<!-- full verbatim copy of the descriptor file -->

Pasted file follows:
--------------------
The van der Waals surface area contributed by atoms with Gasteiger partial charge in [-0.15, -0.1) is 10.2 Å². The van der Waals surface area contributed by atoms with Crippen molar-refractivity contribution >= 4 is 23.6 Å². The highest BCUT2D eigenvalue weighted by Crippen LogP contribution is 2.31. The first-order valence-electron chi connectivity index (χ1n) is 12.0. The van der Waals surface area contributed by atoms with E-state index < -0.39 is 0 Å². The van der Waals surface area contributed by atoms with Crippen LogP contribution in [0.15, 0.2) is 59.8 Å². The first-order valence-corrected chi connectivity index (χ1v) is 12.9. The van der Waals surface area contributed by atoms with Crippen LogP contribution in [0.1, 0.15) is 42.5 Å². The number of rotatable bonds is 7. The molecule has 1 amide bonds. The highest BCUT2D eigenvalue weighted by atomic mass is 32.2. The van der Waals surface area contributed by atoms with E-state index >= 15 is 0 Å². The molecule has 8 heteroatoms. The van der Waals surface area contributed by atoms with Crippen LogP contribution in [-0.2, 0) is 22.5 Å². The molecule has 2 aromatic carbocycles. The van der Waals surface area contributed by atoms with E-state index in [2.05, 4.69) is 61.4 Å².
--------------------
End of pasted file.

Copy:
The van der Waals surface area contributed by atoms with Gasteiger partial charge in [-0.15, -0.1) is 10.2 Å². The van der Waals surface area contributed by atoms with Crippen molar-refractivity contribution >= 4 is 23.6 Å². The highest BCUT2D eigenvalue weighted by Crippen LogP contribution is 2.31. The first-order valence-electron chi connectivity index (χ1n) is 12.0. The van der Waals surface area contributed by atoms with E-state index < -0.39 is 0 Å². The van der Waals surface area contributed by atoms with Crippen LogP contribution in [0.15, 0.2) is 59.8 Å². The first-order valence-corrected chi connectivity index (χ1v) is 12.9. The van der Waals surface area contributed by atoms with Crippen LogP contribution in [0.1, 0.15) is 42.5 Å². The number of rotatable bonds is 7. The molecule has 1 amide bonds. The highest BCUT2D eigenvalue weighted by atomic mass is 32.2. The van der Waals surface area contributed by atoms with E-state index >= 15 is 0 Å². The molecule has 8 heteroatoms. The van der Waals surface area contributed by atoms with Crippen LogP contribution in [-0.2, 0) is 22.5 Å². The molecule has 2 aromatic carbocycles. The van der Waals surface area contributed by atoms with E-state index in [2.05, 4.69) is 61.4 Å².